The Ocean County Board of Chosen Freeholders unveiled a “no surprise” budget that comes with a modest reduction in the county property tax rate, increased funding for Ocean County College and the vocational-technical schools, and appropriations to cover the county’s core services and programs.
“As we continue to see a moderate increase in our ratable base, we are keeping with our pledge to lower the county property tax rate in reasonable annual increments so we can provide good quality government services and keep Ocean County affordable,” said Ocean County Freeholder John P. Kelly, in presenting the budget measure to the Board. “This is a ‘no surprise’ budget.”
The proposed 2019 budget, which will be formally introduced by the Board at its 4 p.m., Feb. 20 meeting, totals $431,967,163 and the amount to be raised by taxation is $353,049,175, an increase of 1.89 percent, which is under the 2 percent state mandated spending cap.
“This year, we will be reducing the County property tax rate by another half-cent bringing the rate down to a little more than 34 cents per $100 of equalized property value,” Kelly said. “This is the direction we will continue to follow – as our ratables rise, we will gradually reduce the tax rate.”
Ocean County’s ratable base began to drop dramatically after 2009, when the economy took a downturn, coupled with Superstorm Sandy in 2012, the value of the properties in Ocean County plummeted by about $20 billion.
“We are seeing this loss diminish which is allowing us to lower the tax rate and keep County government on the well-disciplined, fiscally conservative course our residents and taxpayers expect from us,” Kelly said.
Property values for 2019 increased by $3.4 billion to $103.2 billion. However the ratable base remains $6 billion below the 2009 ratable base of almost $110 billion – the county’s highest.
Freeholder Director Virginia E. Haines said the proposed budget covers the many key services provided by the Board and provides continued stability in county government.
“This is the County’s budget and everyone on this Board participates in it,” she said. “This document is the blueprint for 2019 and our future.”
Prior to presenting the budget numbers to his colleagues on the Board, Kelly remembered the late Freeholder John C. Bartlett Jr., who served as the County’s budget architect for close to four decades.
“As we present the 2019 Ocean County budget, I want to take a moment and first recognize the nearly four decades of our friend and colleague Freeholder Bartlett’s contributions to producing county budgets that highlighted our work to maintain fiscal stability in our county government,” Kelly said. “With John, the budget was the collective work of all of us on this Board, along with the staff. We always worked with him as a team in developing sound and disciplined financial policies that resulted in budgets that put the taxpayer first.”
Kelly said the proposed 2019 budget, in addition to funding all of the core services and providing a modest decrease in the property tax rate, also maintains a healthy surplus and allows the Board to keep its AAA bond rating.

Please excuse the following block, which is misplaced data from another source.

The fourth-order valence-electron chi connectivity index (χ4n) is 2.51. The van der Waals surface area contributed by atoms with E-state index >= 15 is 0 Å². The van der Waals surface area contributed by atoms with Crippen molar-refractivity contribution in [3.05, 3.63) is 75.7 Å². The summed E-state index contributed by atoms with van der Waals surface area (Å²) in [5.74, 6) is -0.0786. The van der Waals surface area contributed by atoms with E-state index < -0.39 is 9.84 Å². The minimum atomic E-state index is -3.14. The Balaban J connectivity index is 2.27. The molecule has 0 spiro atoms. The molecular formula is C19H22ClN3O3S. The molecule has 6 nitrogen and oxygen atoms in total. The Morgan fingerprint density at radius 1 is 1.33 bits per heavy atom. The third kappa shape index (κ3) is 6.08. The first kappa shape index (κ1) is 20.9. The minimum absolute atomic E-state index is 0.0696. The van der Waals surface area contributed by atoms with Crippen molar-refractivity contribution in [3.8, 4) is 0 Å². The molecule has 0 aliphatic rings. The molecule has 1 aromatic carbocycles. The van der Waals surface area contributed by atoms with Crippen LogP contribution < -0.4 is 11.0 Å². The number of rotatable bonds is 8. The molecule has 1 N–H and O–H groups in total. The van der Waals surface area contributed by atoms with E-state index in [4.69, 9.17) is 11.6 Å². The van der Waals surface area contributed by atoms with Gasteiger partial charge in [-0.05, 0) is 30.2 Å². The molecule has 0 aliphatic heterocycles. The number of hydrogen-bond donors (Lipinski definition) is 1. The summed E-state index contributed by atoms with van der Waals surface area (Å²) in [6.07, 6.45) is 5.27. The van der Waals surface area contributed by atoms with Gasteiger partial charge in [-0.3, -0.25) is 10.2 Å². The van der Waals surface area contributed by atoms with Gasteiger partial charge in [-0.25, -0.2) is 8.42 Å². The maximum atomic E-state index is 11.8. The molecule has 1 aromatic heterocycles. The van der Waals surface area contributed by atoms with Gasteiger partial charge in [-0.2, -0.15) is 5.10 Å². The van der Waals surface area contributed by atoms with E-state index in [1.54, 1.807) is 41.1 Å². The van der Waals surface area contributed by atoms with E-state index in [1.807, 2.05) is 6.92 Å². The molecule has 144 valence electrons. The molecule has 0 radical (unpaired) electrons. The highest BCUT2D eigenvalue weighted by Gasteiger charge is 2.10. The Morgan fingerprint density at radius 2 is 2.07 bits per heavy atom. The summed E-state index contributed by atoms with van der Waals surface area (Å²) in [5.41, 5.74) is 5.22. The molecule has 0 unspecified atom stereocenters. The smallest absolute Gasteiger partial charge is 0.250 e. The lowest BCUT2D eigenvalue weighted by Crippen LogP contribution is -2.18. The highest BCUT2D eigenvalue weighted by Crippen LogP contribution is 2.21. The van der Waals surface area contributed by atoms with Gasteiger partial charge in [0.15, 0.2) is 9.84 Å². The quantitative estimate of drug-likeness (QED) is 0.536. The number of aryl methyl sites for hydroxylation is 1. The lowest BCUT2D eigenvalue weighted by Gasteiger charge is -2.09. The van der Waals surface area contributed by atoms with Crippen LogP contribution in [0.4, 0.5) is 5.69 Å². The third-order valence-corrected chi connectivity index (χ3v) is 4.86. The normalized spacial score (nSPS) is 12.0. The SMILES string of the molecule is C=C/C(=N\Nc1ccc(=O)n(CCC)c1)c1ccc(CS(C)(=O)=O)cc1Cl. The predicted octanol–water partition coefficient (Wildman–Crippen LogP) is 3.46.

“And, as always, it prepares us for the future,” he said.
Kelly said the budget includes increased levels of funding for Ocean County College and the Ocean County Vocational Technical Schools. The college will receive $15.7 million, up $454,418 and the vocational technical schools will receive $19 million, an increase of $372,768.
“Education is a priority for this Board,” Kelly said.
The budget also includes a $9.3 million “pay as you grow” appropriation.
“This allows us to pay cash for some capital projects and purchases in 2019,” Kelly said. “A benefit of this includes not having to bond, allowing us to continue to decrease our total debt.”
The proposed budget also appropriates about $25 million for maintaining and improving county roads and bridges.
“This budget makes sure that we continue to improve our roads and bridges as well as maintaining them so they will be safe for everyone to use.” Kelly said.
The budget also provides a combined $75 million in funding for county departments that oversee law and public safety.
“In the area of law and public safety, we are providing the funds to help fight the opioid epidemic that continues to grip our County,” said Kelly, who serves as Director of Law and Public Safety. “Our Prosecutor’s Office, our Sheriff’s Department, our Correction’s Department and Juvenile Services are all involved in addressing this very difficult and prevalent situation.”
Kelly noted that with this budget, the County also is completing upgrades to its emergency communication systems with new cell towers and moving to 700 MHZ radios to improve communications for emergency responders.
“This budget also makes certain our most vulnerable residents are provided for, with social services and other programs to assist them,” Kelly said.
Freeholder Gerry P. Little said the budget as proposed was fiscally responsible.
“While the demand for services is tremendous, we have been able to balance these demands and also lower the tax rate,” he said.
Freeholder Gary Quinn emphasized the importance of lowering the tax rate.
“Reducing the taxes is a product of sound financial policies,” he said.
Freeholder Joseph H. Vicari, who serves as liaison to Senior Services said the budget meets the needs of the growing population of seniors especially with the additional $100,000 for the senior nutrition program.
Kelly said the budget is the result of numerous meetings with department heads, senior staff, and the Board.
“Its together that we work as one in producing a budget that is fiscally responsible, that is conservative and disciplined and that meets the needs of our county residents,” Kelly said.